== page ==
So, in addition to the scientific and technical knowledge we provide, Green Team Power welcomes the branding, media, and art type side necessary to attract students and grow and make activities and demonstrations possible. So we are not just very scientific and technical focused. Still, in our… workshop series, for example, we always have fun little activities for people to see the impacts of oil spills and to learn more hands-on how this is being involved in the rally and other organizations that we work with; we always encourage some more fun and creative side to deal with this issue because ultimately we do believe in the power of optimism and encouragement and working together to this mission. So. We are not just a purely scientific mission; we like collaborating, especially with other organizations, to grow ourselves.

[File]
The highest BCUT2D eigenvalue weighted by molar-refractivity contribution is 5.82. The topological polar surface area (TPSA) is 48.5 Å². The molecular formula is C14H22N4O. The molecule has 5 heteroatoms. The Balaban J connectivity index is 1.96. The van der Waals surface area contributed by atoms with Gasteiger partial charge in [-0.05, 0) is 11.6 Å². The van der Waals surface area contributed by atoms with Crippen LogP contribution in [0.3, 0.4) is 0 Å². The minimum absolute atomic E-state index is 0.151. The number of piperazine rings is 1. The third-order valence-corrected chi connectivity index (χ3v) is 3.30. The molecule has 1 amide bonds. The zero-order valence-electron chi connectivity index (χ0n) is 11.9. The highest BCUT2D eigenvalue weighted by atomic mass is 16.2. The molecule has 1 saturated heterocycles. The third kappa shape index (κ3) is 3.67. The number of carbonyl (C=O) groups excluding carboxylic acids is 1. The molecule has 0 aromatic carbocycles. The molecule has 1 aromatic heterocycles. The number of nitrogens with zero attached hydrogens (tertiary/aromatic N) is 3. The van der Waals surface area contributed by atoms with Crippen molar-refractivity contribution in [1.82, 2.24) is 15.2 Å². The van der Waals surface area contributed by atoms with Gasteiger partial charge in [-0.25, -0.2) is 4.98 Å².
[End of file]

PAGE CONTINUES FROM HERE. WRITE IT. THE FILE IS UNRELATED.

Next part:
Currently, we are running five programs to help those towards our mission. The first one is our Youth Empowerment Series. This is a weekly series of presentations we host in our local libraries, the Milpitas, Fremont, and such libraries. or we host these online, or we host these in our schools. And so we help students create clubs. For example, the Renewable Energy Club. In my school and many schools, these presentations are hosted at the Environmental Science Club. These are about five to seven topics, one each day a week. So we have these special weeks where students will invite everybody, even beyond their club, to come and learn about these topics. So, for example, one of our first weekly, The Power Grid series was about oil spills. So, day one was about oil spills, where they occur in the oil refineries, their impacts, and how renewable energy technologies avoid many of these issues on the health, economic, and environmental sides. And then, the next day, we covered biodiversity. The day after that, we looked at nuclear power plants, case studies about how they're becoming safer, the history of nuclear power plants, and how scientifically it works. And so in each of these sections, each series, we cover one topic a day, and we continue on this path. So we have recorded one example; sorry, we have recorded some of these series online, and they can all be found on our website, and we continue to have new ones every week. We'll have another set next week in our local libraries. And so this is the first empowerment series that we do, and this is. engaged for all people of all backgrounds and interests. So we have some for elementary school students. These are a little bit more easily explained with some more hands-on activities. We have middle school and high school students who are also our target audience, and we include current issues here where students can find their local representatives and senators and get contacted. So, another project that we do is a podcast, and this is the Eco Advocate Podcast. Here, we interview the Sierra Club we interview from leaders in our different schools. We ask them what their strategic vision is and how Green Team Power can help out, and we mostly seek their advice, learn about their stories, and think about how we can translate this towards the next coming decades and how we can adapt from what was previously. issues with climate change were largely about awareness and now driving urgent and rapid impact through renewable energy technologies. So we're looking at growth and transcribing and keeping all of these stories into a book we will soon release. Another organization that we're hoping to continue to learn from is Climate Health Now, this is an organization of 700 medical professionals. And so this is an organization that we are inspired by, and that we would like to interview and learn from each of these doctors about their stories in hospitals about how they are seeing the impact of climate change and bring this to our youth communities, especially those that would like to pursue a career in medicine We cover these stories in our podcast that students can see what are the real effects now on the health impact also side of climate change? sure, the third thing we do is occasionally have a few special events; these public comments we call parties. Here, we recruit a lot of youth together, and all at once, we will go to a very special meeting and speak about a bill that we would like to see pass. We thank the city for its efforts. California is one of the most green and sustainable leaders, and we urge them to continue adopting these bills and passages. Currently, one of our focuses is on bike lanes and electric vehicles. And so we have received previously some funding from other grants and organizations to recruit and attract students. And so, after our Youth Empowerment Series, we have a mailing list where students can stay registered and learn about the coming events. And then another side that we are very excited about is our technical side. on the tools we have curated, the tools we can use from the data, and the scientific side to help students stay involved and active. So, one of the tools we've learned about that we were inspired by is the Climate Interactive Tool. This was created in partnership with MIT and also a nonprofit organization. This has sliders that allow politicians and representatives to understand the impact of different efforts in the climate-related space, from implementing a carbon tax to maybe switching to all renewable energies and all these different projects, and how much we subsidize. We can see the growth or the slowing down of the increase of carbon dioxide in our atmosphere and the effect this has on temperatures. So we were inspired by this, and we've curated a list of tools that students can go and take and show in some of these presentations directly. Here's the impact we're going to make by… going to these bills and directly changing what we're funding and supporting through our investment or divestment campaigns. We also support students who are building such projects. So, as I mentioned a little bit earlier, one project we are working on is a bill tracker that students can use to be involved in what renewable energy projects are going on in their communities regardless of where they are in America. Of course, we like to support students who are now at the forefront of research and already working on projects or startups related to renewable energy technology. So, these are a few projects we are currently working on. And, of course, we're always partnering with other organizations if there's ever a rally we can support, especially where the effects of climate change are most impactful. Unfortunately, sometimes this is in West Oakland or Sacramento. We like to attend these events and support, bring volunteers, and recruit students to meet others, network, and learn how they can be involved in a larger journey.